electronic

K-X-P – Obsolete and Beyond


K-X-P is a rock trio consisting of Timo Kaukolampi and Tuomo Puranen of Op:l Bastards fame and Anssi Nykänen, a weathered session drummer. The main reference of their hypnotic music is krautrock from 40 years back, but they do throw in a few afrobeat rhythms, ominously cinematic keyboard sound walls, hippy Middle Eastern melodies and some dancey pulse. Kaukolampi’s idiosyncratic singing style has been sorely missed, although it comes only in small doses this time. Here and there you can also make out the distant breathy vocals of Norwegian pop princess Annie.

ekomsekom radio one #2

© Matt Stuart

© Matt Stuart



1. Lebanon Hanover – Gallowdance // 00:00
2. Vanishing Twin – Vanishing Twin Syndrome // 03:48
3. Essential Logic – Hiss and Shake // 07:22
4. Tricky – Black Steel // 12:32
5. Beck – Cellphone’s Dead // 18:09
6. Beck – Gimme // 22:53
7. Beastie Boys – Funky Boss // 25:18
8. Red Snapper – Lagos Creepers // 26:54
9. Bitchin Bajas – Water 3 // 32:37
10. DakhaBraka & Kimmo Pohjonen – Kluster-In tanzen liebe // 39:50
11. Noir Désir – L’Europe // 45:23

Snowy Red – Never Alive


Marcel Thiel, aka Micky Mike, began his career in Belgian punk band Chainsaw (who released one EP, See-Saw, in 1977) before reinventing himself as electronic genius Snowy Red. Possibly the best of all the early minimal synth brigade, Thiel took Numan, Foxx and all the European influences forward into a project quite personal and outstanding while still following the ‘rules’. His music’s sheer sense of wonder and amazing freshness even today is breathtaking.

Snowy Red released four albums, the best of which in my humble opinion is The Right To Die, my second favourite one-finger synth album behind Foxx’s Metamatic. Never Alive is representative of its spine-tingling immediacy, and the lyrics are both ahead of their time and beautifully insane.

Like so many others Snowy Red’s music never received the commercial acclaim it deserved. A final album, titled (in hindsight with tragic irony) The Beat Is Over, surfaced in 1989 on Antler Subway. A live appearance at the Antwerp BimFest in 2003 was the last outing for the project.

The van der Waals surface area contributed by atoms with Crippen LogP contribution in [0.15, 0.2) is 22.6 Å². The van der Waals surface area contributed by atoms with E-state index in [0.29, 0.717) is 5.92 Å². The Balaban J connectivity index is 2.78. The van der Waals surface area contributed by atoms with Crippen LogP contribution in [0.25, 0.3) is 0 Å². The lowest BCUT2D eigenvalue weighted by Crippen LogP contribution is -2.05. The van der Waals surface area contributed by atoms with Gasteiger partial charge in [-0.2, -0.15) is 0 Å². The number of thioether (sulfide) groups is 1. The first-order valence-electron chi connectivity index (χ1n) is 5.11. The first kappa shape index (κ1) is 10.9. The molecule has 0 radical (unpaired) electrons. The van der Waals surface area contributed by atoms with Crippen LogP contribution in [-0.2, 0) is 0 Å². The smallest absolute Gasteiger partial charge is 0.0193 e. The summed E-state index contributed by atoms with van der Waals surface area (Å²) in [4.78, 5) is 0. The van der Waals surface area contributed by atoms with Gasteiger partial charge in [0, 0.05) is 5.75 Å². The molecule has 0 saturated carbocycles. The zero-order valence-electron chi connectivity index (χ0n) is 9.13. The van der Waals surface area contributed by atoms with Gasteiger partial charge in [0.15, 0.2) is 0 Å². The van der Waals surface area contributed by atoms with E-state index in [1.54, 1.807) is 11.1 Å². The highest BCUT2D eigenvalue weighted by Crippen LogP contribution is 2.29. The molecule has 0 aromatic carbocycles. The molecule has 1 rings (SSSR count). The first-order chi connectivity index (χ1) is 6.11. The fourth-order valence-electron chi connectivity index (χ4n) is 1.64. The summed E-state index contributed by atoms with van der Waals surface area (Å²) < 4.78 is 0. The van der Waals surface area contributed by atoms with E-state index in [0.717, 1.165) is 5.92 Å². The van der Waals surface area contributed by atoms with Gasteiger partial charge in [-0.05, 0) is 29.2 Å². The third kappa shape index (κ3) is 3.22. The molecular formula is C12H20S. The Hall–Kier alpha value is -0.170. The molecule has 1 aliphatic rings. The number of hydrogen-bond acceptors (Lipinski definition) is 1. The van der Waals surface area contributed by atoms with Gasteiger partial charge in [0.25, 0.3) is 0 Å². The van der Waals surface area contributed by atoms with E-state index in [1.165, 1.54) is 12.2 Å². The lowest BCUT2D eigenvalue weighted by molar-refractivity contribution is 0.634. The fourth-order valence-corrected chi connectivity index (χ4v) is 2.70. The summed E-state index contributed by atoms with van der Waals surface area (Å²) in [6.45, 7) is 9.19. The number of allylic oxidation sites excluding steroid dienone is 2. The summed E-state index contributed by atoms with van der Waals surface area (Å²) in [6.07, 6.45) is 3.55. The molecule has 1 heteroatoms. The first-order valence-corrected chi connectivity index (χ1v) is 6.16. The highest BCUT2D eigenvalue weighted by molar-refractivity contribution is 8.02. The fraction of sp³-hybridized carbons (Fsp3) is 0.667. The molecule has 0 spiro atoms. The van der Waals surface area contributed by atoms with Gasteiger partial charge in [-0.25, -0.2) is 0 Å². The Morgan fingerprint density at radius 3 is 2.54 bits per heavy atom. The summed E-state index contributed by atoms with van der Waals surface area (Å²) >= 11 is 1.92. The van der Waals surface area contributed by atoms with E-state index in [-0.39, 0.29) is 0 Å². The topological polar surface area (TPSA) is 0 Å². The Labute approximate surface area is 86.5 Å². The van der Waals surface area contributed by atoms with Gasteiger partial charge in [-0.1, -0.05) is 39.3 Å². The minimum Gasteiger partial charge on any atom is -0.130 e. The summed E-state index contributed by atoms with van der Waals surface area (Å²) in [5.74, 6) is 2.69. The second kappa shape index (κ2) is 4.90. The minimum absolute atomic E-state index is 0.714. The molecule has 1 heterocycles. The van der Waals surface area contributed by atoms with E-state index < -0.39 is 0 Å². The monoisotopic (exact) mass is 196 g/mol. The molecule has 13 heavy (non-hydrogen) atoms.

Marcel Thiel died in May 2009 aged just 52, after complications following surgery. Onderstroom Records has just released a magnificent 5-album tribute box set including the three 1981-84 albums (Snowy Red, The Right To Die, Vision), plus B-sides, rarities and a newly-unearthed set of demo recordings.

Shoc Corridor – Iceberg


Shoc Corridor were a minimal wave group from West London who released two full-lengths and a handful of singles during the early 1980s. Their songs typically consisted of sparse, midtempo drum machine beats and chilling, atmospheric synths, often with wayward vocals. Some of their tracks featured 4/4 beats that prefigured techno, but their sound was generally a bit too light and delicate for the dancefloor. The group was formed in the early ’80s by vocalist Paul O’Carroll, guitarist Chris Davis, and synthesizer players Andy Garnham and Nogi Prass. They signed to a small London-based label called Shout and released their debut 12″ EP A Blind Sign in 1982. Debut full-length Experiments in Incest arrived the following year. David and Prass then left the group, and were replaced by Paul Humphries and Sarah Panton. The new lineup of Shoc Corridor released 7″ single “Holding Treasure” on Shout, and 12″ single “Fever” and Train of Events, their significantly more accessible second LP, on the Quiet label, all in 1984. Tragically, Humphries committed suicide that year, and the band ceased activity. Belgian label Classix Records brought the group’s catalog to compact disc with the release of Anthology in 1993. Another Belgian label, Testtoon Records, released a remix 12″ of Shoc Corridor’s track “Artificial Horizon” in early 2013. San Francisco-based label Dark Entries reissued Shoc Corridor’s debut LP in 2015.